Now proven protocols pave way for release of two male rhinos into the wild


By Sheren Shrestha

One of two four year old male rhinos in his enclosure during transport to UNESCO World Heritage site, Manas National Park in Assam India. c. IFAW/WTI

One of two four year old male rhinos in his enclosure during transport to UNESCO World Heritage site, Manas National Park in Assam India. c. IFAW/WTI

Two sub-adult male rhinos, named Gopal and Hari, were relocated to Manas National Park from the Wildlife Rescue Centre in Kaziranga the other day. The rhinos will be released in the wild following a period of in situ acclimatisation in the UNESCO World Heritage Site.

They follow the five rhinos – three females and two males – who were hand-reared and rehabilitated after they were found in 2006. The three females gave birth last year, proving that the rehabilitated animals are thriving in the wild.

RELATED: Greater Manas Conservation Project in India helps provide new livelihoods through weaving

Gopal was found alone in March 2009 in Baruntika and Hari later in August in Haldhibari. It is not known why or how they were separated from their mother. Following the proven rhino rehabilitation protocol of our centre, they were hand-reared in Kaziranga. Both are now about four years old now.

Apart from Gopal and Hari and the five already released in Manas, there are five additional calves currently being hand-reared by IFAW-WTI staff: three at the centre and two in Manas.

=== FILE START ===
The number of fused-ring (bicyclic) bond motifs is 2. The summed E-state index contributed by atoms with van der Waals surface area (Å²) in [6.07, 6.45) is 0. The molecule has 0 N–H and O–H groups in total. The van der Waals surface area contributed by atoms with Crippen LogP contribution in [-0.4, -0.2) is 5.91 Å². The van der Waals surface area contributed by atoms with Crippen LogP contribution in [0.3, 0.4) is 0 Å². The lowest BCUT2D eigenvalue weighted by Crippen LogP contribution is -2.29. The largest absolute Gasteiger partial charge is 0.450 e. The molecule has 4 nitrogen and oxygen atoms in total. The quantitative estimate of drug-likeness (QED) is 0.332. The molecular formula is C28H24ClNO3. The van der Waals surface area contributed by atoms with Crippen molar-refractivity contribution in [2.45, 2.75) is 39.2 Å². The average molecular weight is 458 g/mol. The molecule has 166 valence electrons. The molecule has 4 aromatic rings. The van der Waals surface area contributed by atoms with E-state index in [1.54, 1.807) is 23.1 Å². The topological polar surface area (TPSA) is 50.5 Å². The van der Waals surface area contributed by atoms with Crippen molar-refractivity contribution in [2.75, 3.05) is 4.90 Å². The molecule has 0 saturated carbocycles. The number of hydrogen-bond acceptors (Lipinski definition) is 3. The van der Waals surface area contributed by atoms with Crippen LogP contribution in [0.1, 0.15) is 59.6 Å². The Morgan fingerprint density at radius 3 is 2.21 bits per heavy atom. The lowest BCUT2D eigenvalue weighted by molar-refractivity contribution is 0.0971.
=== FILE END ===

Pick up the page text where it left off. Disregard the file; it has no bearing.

“We hope these male rhinos too will bring new genes to the Manas rhino population,” says MK Yadava, Chief Conservator of Forest and Director, Kaziranga National Park. Our cooperative team will be monitoring these rhinos throughout their acclimatisation and after their release in the wild.

Rehabilitation is only one of the several components of our larger Greater Manas Conservation Project in collaboration with the Assam Forest Department, Bodoland Territorial Council, local communities and several community-based organisations (CBOs).

The project also carries out capacity building of the frontline staff as well as the CBOs that work with the authorities in wildlife conservation in the region to help them better protect the rhinos and other wildlife of the region. It also pursues a number of community development projects, including a weaving employment program and distribution of fuel-efficient stoves to reduce tree-felling in the area.

 “We are extremely happy that two more of these rhinos, who arrived as young calves and were raised by our team there, are now ready to take the step towards returning to the wild,” says Vivek Menon, Executive Director, WTI and Regional Director – South Asia, IFAW.

–SS

Your donations help support proven wildlife rehabilitation and release efforts like this one, consider a donation now.

Credits: International Fund for Animal Welfare

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